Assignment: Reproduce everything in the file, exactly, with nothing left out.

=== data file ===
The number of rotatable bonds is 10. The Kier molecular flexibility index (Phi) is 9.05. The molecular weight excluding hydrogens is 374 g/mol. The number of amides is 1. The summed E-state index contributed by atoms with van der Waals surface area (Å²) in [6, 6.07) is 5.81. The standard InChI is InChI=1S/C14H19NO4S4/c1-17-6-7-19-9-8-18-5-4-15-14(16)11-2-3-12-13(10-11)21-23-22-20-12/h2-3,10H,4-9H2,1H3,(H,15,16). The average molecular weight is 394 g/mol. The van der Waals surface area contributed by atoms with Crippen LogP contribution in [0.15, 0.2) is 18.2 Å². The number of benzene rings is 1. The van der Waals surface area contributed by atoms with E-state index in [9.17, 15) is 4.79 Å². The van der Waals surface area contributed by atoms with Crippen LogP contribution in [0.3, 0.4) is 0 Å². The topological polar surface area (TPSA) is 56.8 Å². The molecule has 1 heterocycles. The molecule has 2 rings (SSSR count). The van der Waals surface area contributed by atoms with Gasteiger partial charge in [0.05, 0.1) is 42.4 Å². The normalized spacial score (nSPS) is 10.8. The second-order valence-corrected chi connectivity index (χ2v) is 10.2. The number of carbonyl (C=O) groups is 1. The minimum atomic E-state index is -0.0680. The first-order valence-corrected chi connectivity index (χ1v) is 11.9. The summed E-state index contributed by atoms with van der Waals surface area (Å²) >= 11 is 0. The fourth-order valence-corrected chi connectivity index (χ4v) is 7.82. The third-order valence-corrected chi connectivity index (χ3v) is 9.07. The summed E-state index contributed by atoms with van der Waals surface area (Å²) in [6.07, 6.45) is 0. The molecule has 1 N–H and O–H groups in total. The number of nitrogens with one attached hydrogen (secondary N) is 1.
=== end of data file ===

The number of rotatable bonds is 10. The Kier molecular flexibility index (Phi) is 9.05. The molecular weight excluding hydrogens is 374 g/mol. The number of amides is 1. The summed E-state index contributed by atoms with van der Waals surface area (Å²) in [6, 6.07) is 5.81. The standard InChI is InChI=1S/C14H19NO4S4/c1-17-6-7-19-9-8-18-5-4-15-14(16)11-2-3-12-13(10-11)21-23-22-20-12/h2-3,10H,4-9H2,1H3,(H,15,16). The average molecular weight is 394 g/mol. The van der Waals surface area contributed by atoms with Crippen LogP contribution in [0.15, 0.2) is 18.2 Å². The number of benzene rings is 1. The van der Waals surface area contributed by atoms with E-state index in [9.17, 15) is 4.79 Å². The van der Waals surface area contributed by atoms with Crippen LogP contribution in [0.3, 0.4) is 0 Å². The topological polar surface area (TPSA) is 56.8 Å². The molecule has 1 heterocycles. The molecule has 2 rings (SSSR count). The van der Waals surface area contributed by atoms with Gasteiger partial charge in [0.05, 0.1) is 42.4 Å². The normalized spacial score (nSPS) is 10.8. The second-order valence-corrected chi connectivity index (χ2v) is 10.2. The number of carbonyl (C=O) groups is 1. The minimum atomic E-state index is -0.0680. The first-order valence-corrected chi connectivity index (χ1v) is 11.9. The summed E-state index contributed by atoms with van der Waals surface area (Å²) >= 11 is 0. The fourth-order valence-corrected chi connectivity index (χ4v) is 7.82. The third-order valence-corrected chi connectivity index (χ3v) is 9.07. The summed E-state index contributed by atoms with van der Waals surface area (Å²) in [6.07, 6.45) is 0. The molecule has 1 N–H and O–H groups in total. The number of nitrogens with one attached hydrogen (secondary N) is 1.